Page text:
future of design
Design as a profession is in a state of transition. We interviewed and read the works of leaders in the field to carve out a future for designers and propose a skill set for them to adopt. This work culminated in a booklet to be given to the next cohort of Experience Design students at Northeastern University.
In the Experience Design graduate program at Northeastern University, the Research Methods for Design course investigated systems in transition. Jeremy, Estefania, Sylvia, and I were inspired to study the field of design and construct a vision of the future for designers to work toward.
Grounded Theory | Focused Interviews | Literature Review
Otter | InDesign
Our team began by identifying the voices in the conversation on the future of design and reviewing their work. Of those whose work we reviewed, we scheduled interviews with Tucker Viemeister, Valerie Fletcher, Paul Pangaro, and Paul Kahn. Additionally, we were able to exchange emails with Don Norman and Arturo Escobar.
We compiled all of our research and distilled our findings into quotes from the individuals we researched. We sorted those quotes into categories, such as Skills Needed for Future Designers, How Design Used to Be, and How to Work with Complex Problems. What emerged from this sorting was a conversation on how design arrived at its current situation, what skills are important for the future, but not necessarily a path for design to take in the future.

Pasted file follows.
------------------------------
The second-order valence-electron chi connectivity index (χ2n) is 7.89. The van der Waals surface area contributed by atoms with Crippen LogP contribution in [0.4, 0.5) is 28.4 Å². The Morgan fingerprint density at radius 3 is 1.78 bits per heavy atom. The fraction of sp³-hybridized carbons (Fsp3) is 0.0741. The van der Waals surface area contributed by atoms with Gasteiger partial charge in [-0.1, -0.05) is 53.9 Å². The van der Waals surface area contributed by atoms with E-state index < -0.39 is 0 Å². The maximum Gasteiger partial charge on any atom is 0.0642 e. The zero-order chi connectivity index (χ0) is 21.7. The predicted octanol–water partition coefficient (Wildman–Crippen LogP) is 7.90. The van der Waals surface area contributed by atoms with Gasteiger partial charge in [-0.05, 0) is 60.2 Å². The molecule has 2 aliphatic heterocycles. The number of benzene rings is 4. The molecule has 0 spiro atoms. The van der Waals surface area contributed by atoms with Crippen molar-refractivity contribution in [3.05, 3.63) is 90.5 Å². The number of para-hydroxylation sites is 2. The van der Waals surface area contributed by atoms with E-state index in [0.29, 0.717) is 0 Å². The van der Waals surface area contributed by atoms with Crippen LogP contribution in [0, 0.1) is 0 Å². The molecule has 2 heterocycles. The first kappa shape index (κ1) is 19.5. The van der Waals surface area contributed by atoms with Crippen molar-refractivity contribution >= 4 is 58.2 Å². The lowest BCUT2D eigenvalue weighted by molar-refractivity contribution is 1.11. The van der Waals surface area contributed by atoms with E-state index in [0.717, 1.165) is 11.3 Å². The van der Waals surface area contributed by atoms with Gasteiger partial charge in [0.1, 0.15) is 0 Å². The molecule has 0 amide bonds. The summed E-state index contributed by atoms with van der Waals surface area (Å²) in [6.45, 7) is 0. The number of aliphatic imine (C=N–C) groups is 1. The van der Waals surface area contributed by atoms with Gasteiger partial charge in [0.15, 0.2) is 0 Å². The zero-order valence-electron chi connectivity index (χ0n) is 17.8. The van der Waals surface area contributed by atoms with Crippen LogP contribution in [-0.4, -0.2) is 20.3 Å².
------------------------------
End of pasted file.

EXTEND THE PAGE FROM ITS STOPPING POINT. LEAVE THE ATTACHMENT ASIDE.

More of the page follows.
We decided to approach the question of how design is to proceed from a systems perspective, heavily influenced by Donella Meadows' Leverage Points: Places to Intervene in a System. Meadows identifies the paradigm as the most crucial part of the system. The paradigm that we found currently drives the field of design is the one that characterizes the global economy within which the field exists. The global economy is focused on linear growth without consideration for the problems it causes. It is from this paradigm that companies have low accountability for their actions and that disciplines fail to collaborate.
We found that those we researched were all pointing to the need for a paradigm shift. Paul Pangaro views language as the manifestation of a paradigm within an organization, thus it is by designing for new language that a paradigm shift can occur. Our systems understanding was thus informed by relationships defined by conversation and a need for those within the system to continue to question the language.
Our final proposal was that designers within the system that is the design field (which is itself within the system of the global economy), can shift the paradigm if themselves equipped with the skills to see the world in a new way and have the conversations that lead to new language. The three most important skills to do that were systems literacy, generalist knowledge, and human-centered principles.